The central relationship, though, is between Anna and a character who isn’t there. The trailer doesn’t make this clear (and it’s not a spoiler – it’s in all the reviews) but we learn that Anna, and the whole family, is trying to cope with the grief of losing her brother, who she was clearly besotted with. This is what takes this premise from quirky into genuinely moving. And it’s this relationship which left me unable to speak for five minutes after the film finished, for fear of a wet snotty tear explosion.
Which brings me, finally, to the story. This is a story that’s ambitious in an extremely understated way. If you’ve ever found yourself staring at a blank page trying to start writing a story, you might appreciate what a challenge it is to be… well, not massively boring, to put it simply. It takes time for a story to tell you what’s going on and why it’s interesting, and getting your audience to stay interested through that first part is surprisingly tricky. Which is why the basic premise of the story counts for a whole lot. If we know it’s a story about magic, or melodrama, or sex, or horror, or something larger than life, then we’re usually happier with that initial trudge through exposition.
It takes a particular skill to get and hold an audience’s attention by ignoring all these things, and focusing on ordinary life. You not only have to be really technically good at explaining what the hell is going on as quickly as possible, but you need to make ordinary life seem beautiful. Glamorous, even.
Now, it’s about time I offered a few disclaimers.
First of all, I lived in a room above my dad’s garage for much of my 20s, so Adult Life Skills was always going to be a story after my own heart. I am also the kind of person who, if I chose to live in a shed, would cover it with signs saying “Shed Zeppelin”, “Dawn of the Shed” and “Right Said Shed”. (Indeed, I live on a narrowboat now, and the only reason why I haven’t fitted a pink neon sign on the side saying “Girls Girls Girls” is because I haven’t had time to figure out the wiring.) And the films that I made with my best friend were pre-internet, but mullet wigs and ironic yet affectionate use of hair rock were definitely featured.
But aside from my personal bias, I have always had a particular respect for artists who can make ordinary life seem interesting, beautiful and glamorous. It’s very difficult to do. You can’t just rely on regurgitating the horror, comedy or science fiction clichés you loved as a child: you actually need to study what life is really like and have opinions on it. What I love so much about this sort of film is that when I walk out of the cinema, blinking into the daylight, I am in the same world that I just walked out of. Except that now I see it in a different way. I haven’t just enjoyed some fantastic escapism. Instead, I’ve been taken deeper into the real world. And I have a new sense of what’s important.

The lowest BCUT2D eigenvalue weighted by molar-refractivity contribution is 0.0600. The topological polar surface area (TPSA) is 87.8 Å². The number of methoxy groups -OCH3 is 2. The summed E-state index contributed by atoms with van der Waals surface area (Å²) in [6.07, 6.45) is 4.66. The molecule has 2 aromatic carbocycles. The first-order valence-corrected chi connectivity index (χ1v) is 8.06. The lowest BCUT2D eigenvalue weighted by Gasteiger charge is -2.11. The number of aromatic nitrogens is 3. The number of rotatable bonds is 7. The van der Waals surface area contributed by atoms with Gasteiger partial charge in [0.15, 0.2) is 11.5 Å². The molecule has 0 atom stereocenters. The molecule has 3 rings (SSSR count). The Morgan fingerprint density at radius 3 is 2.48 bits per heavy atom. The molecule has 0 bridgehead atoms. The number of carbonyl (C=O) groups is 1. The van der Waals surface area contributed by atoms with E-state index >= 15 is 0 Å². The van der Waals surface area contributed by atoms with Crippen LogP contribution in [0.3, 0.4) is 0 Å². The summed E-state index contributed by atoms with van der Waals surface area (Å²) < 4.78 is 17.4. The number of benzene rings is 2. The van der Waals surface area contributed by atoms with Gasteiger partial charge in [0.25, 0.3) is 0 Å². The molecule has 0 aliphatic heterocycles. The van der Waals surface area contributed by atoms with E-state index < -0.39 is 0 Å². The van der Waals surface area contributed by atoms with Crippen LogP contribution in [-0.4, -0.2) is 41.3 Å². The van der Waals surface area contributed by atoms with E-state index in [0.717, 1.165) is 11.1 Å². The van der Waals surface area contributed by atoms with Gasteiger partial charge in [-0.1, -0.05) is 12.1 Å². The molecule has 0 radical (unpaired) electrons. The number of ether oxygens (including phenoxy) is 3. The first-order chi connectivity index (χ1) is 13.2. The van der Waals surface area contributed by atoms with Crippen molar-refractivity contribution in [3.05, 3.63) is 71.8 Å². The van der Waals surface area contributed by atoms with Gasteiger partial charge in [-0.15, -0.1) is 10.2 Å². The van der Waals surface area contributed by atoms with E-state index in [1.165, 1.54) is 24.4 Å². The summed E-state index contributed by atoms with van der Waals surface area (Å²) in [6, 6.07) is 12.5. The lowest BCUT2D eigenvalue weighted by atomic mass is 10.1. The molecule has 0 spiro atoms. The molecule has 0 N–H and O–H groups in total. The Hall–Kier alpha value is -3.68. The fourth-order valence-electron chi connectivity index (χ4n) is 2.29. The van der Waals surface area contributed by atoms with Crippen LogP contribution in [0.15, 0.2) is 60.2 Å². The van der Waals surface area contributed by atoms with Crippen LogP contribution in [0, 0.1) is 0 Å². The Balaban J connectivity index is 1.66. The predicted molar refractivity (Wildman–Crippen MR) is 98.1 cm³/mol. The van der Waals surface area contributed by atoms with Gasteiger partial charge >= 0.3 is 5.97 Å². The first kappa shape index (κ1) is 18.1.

One reason why I loved this particular film so much was because I thought the story was actually about the things in life that we actually need (not that we think we need) in order to be happy. Friends, family, community, a place to live, a job that doesn’t drive you insane, the basic stuff. And romantic love is important, but it’s not always the be-all. I wouldn’t say that this film is in any way an instruction manual for how to be happy; instead, it shows the kind of struggles with it that I think most of the population go through. And that’s why I feel it’s a much more profound film than your more obvious Oscar winner.
So yeah, basically. See it, if you can. If you did like it, tell your friends about it. (I’m not in any way affiliated with this film, I should add — although I did get into a debate with the director on Twitter over who consumes the most caffeine.) Because I for one would love to see more films like this, particularly in Britain but also anywhere. I’d like filmmakers to know that this sort of film will always do well.
And sorry, here I go again comparing it to other films. But when I think the ‘great little film’ bit I’m reminded of that famous line from Sunset Boulevard. Norma Desmond is told “You used to be in silent pictures. You used to be big!” “I am big!” the former film star replies. “It’s the picture that got small.”
This is not a great little film. This is a great big film. It’s the other films that got small.